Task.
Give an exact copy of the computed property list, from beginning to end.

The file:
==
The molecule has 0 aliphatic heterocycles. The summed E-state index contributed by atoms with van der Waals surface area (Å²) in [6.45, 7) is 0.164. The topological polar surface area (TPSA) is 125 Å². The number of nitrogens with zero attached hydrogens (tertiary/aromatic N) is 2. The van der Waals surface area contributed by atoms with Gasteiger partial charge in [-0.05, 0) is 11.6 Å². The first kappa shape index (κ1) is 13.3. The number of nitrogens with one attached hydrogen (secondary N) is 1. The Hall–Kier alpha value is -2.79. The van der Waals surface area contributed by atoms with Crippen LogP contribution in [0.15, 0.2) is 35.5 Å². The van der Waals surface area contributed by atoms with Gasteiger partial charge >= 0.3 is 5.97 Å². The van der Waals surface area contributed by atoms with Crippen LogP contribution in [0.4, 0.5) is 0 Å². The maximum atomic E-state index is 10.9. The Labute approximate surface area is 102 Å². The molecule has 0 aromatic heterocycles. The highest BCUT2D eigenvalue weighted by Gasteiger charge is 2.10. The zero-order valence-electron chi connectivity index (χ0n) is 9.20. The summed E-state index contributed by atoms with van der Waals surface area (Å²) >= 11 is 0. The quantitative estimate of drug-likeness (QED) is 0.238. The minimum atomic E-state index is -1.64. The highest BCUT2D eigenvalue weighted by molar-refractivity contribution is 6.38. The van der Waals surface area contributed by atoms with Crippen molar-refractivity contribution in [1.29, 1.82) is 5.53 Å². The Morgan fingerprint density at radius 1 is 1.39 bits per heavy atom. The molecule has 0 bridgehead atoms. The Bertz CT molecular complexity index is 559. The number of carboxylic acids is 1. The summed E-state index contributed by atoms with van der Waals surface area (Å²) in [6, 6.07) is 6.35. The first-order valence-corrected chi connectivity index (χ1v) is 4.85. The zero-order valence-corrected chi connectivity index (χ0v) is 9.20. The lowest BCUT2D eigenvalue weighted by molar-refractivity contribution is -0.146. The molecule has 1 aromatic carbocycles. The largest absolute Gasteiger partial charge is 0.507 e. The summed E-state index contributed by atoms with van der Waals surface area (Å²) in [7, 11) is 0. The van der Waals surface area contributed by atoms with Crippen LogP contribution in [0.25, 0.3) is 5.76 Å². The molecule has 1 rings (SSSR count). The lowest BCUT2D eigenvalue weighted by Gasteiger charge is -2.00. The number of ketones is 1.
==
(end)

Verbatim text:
The molecule has 0 aliphatic heterocycles. The summed E-state index contributed by atoms with van der Waals surface area (Å²) in [6.45, 7) is 0.164. The topological polar surface area (TPSA) is 125 Å². The number of nitrogens with zero attached hydrogens (tertiary/aromatic N) is 2. The van der Waals surface area contributed by atoms with Gasteiger partial charge in [-0.05, 0) is 11.6 Å². The first kappa shape index (κ1) is 13.3. The number of nitrogens with one attached hydrogen (secondary N) is 1. The Hall–Kier alpha value is -2.79. The van der Waals surface area contributed by atoms with Crippen LogP contribution in [0.15, 0.2) is 35.5 Å². The van der Waals surface area contributed by atoms with Gasteiger partial charge >= 0.3 is 5.97 Å². The van der Waals surface area contributed by atoms with Crippen LogP contribution in [0.4, 0.5) is 0 Å². The maximum atomic E-state index is 10.9. The Labute approximate surface area is 102 Å². The molecule has 0 aromatic heterocycles. The highest BCUT2D eigenvalue weighted by Gasteiger charge is 2.10. The zero-order valence-electron chi connectivity index (χ0n) is 9.20. The summed E-state index contributed by atoms with van der Waals surface area (Å²) >= 11 is 0. The quantitative estimate of drug-likeness (QED) is 0.238. The minimum atomic E-state index is -1.64. The highest BCUT2D eigenvalue weighted by molar-refractivity contribution is 6.38. The van der Waals surface area contributed by atoms with Crippen molar-refractivity contribution in [1.29, 1.82) is 5.53 Å². The Morgan fingerprint density at radius 1 is 1.39 bits per heavy atom. The molecule has 0 bridgehead atoms. The Bertz CT molecular complexity index is 559. The number of carboxylic acids is 1. The summed E-state index contributed by atoms with van der Waals surface area (Å²) in [6, 6.07) is 6.35. The first-order valence-corrected chi connectivity index (χ1v) is 4.85. The zero-order valence-corrected chi connectivity index (χ0v) is 9.20. The lowest BCUT2D eigenvalue weighted by molar-refractivity contribution is -0.146. The molecule has 1 aromatic carbocycles. The largest absolute Gasteiger partial charge is 0.507 e. The summed E-state index contributed by atoms with van der Waals surface area (Å²) in [7, 11) is 0. The van der Waals surface area contributed by atoms with Crippen LogP contribution in [0.25, 0.3) is 5.76 Å². The molecule has 1 rings (SSSR count). The lowest BCUT2D eigenvalue weighted by Gasteiger charge is -2.00. The number of ketones is 1.